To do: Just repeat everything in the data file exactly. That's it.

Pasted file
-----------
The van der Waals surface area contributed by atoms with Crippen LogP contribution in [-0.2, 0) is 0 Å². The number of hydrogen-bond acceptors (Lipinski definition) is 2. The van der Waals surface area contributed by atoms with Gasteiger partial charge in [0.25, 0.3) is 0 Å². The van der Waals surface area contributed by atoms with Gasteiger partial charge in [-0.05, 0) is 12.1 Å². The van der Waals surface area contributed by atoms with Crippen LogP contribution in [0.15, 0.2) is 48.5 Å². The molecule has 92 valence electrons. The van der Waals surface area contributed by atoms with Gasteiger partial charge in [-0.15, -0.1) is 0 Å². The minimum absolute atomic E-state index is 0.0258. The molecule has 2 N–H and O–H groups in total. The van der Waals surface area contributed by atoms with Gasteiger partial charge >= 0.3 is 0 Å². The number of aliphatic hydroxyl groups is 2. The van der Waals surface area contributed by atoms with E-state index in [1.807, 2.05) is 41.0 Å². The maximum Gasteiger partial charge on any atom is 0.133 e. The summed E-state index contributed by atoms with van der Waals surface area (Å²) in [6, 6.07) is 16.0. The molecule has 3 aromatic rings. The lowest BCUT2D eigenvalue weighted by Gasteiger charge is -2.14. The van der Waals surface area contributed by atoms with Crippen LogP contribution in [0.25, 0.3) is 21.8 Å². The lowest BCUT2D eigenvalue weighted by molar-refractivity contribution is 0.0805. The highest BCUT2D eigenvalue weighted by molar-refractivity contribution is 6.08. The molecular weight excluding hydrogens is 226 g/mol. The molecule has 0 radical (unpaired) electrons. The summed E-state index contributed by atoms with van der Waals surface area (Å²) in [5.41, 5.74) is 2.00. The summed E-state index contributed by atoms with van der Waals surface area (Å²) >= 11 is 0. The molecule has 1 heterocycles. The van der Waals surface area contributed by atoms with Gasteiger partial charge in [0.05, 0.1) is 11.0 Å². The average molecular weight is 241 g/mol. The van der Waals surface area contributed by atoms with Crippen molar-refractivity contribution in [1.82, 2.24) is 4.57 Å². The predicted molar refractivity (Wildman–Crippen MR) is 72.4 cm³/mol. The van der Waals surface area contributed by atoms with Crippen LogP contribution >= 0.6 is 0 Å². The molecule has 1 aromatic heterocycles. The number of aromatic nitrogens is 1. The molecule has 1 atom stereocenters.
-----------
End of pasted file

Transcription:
The van der Waals surface area contributed by atoms with Crippen LogP contribution in [-0.2, 0) is 0 Å². The number of hydrogen-bond acceptors (Lipinski definition) is 2. The van der Waals surface area contributed by atoms with Gasteiger partial charge in [0.25, 0.3) is 0 Å². The van der Waals surface area contributed by atoms with Gasteiger partial charge in [-0.05, 0) is 12.1 Å². The van der Waals surface area contributed by atoms with Crippen LogP contribution in [0.15, 0.2) is 48.5 Å². The molecule has 92 valence electrons. The van der Waals surface area contributed by atoms with Gasteiger partial charge in [-0.15, -0.1) is 0 Å². The minimum absolute atomic E-state index is 0.0258. The molecule has 2 N–H and O–H groups in total. The van der Waals surface area contributed by atoms with Gasteiger partial charge >= 0.3 is 0 Å². The number of aliphatic hydroxyl groups is 2. The van der Waals surface area contributed by atoms with E-state index in [1.807, 2.05) is 41.0 Å². The maximum Gasteiger partial charge on any atom is 0.133 e. The summed E-state index contributed by atoms with van der Waals surface area (Å²) in [6, 6.07) is 16.0. The molecule has 3 aromatic rings. The lowest BCUT2D eigenvalue weighted by Gasteiger charge is -2.14. The van der Waals surface area contributed by atoms with Crippen LogP contribution in [0.25, 0.3) is 21.8 Å². The lowest BCUT2D eigenvalue weighted by molar-refractivity contribution is 0.0805. The highest BCUT2D eigenvalue weighted by molar-refractivity contribution is 6.08. The molecular weight excluding hydrogens is 226 g/mol. The molecule has 0 radical (unpaired) electrons. The summed E-state index contributed by atoms with van der Waals surface area (Å²) in [5.41, 5.74) is 2.00. The summed E-state index contributed by atoms with van der Waals surface area (Å²) >= 11 is 0. The molecule has 1 heterocycles. The van der Waals surface area contributed by atoms with Gasteiger partial charge in [0.05, 0.1) is 11.0 Å². The average molecular weight is 241 g/mol. The van der Waals surface area contributed by atoms with Crippen molar-refractivity contribution in [1.82, 2.24) is 4.57 Å². The predicted molar refractivity (Wildman–Crippen MR) is 72.4 cm³/mol. The van der Waals surface area contributed by atoms with Crippen LogP contribution >= 0.6 is 0 Å². The molecule has 1 aromatic heterocycles. The number of aromatic nitrogens is 1. The molecule has 1 atom stereocenters.